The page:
Original article from CarbonBrief: https://www.carbonbrief.org/analysis-coronavirus-has-temporarily-reduced-chinas-co2-emissions-by-a-quarter
Since the beginning of the COVID-19 crisis, the electricity demand and industrial output in China has dropped far below their usual levels. All the measures to contain the COVID-19 have resulted in reductions of 15% to 40% in output across key industrial sectors. This is likely to have wiped out a quarter or more of the country’s CO2 emissions over the past 2 months.
The mains indicators are the following ones:
- Coal consumption from power plants dropped by 36%
- Operating rates for main steel products were down by more than 15%, while crude steel production was almost unchanged
- Coal throughput at the largest coal port fell by 29%
- Coking plant utilization fell by 23%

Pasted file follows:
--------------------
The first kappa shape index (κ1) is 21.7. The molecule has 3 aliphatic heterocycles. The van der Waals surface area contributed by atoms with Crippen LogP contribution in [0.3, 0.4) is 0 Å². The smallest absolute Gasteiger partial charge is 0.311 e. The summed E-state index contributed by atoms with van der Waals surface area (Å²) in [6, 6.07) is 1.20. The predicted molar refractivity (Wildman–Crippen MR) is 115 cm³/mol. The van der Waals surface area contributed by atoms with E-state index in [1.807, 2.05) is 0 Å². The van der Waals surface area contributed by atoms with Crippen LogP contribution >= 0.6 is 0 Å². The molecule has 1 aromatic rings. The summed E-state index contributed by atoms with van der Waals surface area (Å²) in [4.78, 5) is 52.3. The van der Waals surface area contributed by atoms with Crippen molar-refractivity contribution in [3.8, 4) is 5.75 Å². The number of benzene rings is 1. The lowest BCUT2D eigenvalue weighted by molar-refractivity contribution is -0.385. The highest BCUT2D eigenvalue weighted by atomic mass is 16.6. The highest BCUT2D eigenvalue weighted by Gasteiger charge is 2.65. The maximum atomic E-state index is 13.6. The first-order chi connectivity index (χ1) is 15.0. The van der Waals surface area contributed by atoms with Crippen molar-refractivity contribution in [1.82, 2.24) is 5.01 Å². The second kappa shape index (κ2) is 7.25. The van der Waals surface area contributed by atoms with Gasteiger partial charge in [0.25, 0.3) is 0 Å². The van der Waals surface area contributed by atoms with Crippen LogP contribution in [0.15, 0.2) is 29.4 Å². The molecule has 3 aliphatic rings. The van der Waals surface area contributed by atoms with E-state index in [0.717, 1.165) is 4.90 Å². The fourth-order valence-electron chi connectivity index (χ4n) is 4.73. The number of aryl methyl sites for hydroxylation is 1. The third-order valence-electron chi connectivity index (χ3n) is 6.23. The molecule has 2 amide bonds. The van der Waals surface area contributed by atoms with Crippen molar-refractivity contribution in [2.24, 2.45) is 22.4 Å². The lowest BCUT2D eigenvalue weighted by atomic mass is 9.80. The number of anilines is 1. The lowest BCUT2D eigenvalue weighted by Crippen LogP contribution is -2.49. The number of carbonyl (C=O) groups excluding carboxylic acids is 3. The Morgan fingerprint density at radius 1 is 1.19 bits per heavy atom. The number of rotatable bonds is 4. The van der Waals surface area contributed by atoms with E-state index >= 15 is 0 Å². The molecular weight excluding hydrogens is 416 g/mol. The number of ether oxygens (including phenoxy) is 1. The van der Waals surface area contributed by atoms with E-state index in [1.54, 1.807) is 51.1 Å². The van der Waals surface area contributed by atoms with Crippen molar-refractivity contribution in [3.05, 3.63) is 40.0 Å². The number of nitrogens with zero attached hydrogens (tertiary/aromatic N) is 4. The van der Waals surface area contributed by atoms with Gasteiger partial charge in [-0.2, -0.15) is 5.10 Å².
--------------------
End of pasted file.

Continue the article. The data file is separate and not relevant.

- Satellite-based NO2 levels were 37% lower
- Utilization of oil refining capacity was lowered by 34%
But except CO2 emissions reductions from the current crisis during 2019, China has continuously put efforts to reduce Green House Gas Emissions. Indeed, slowing growth for CO2 emissions was aided by the continued shift towards non-fossil sources of energy, as well as a mix of energy-efficiency improvements and economic restructuring away from heavy industry.
After fighting this worldwide disease, it will be important to reconsider our effort to slow down the GHG emission through diverse solutions, not only through a virus crisis.
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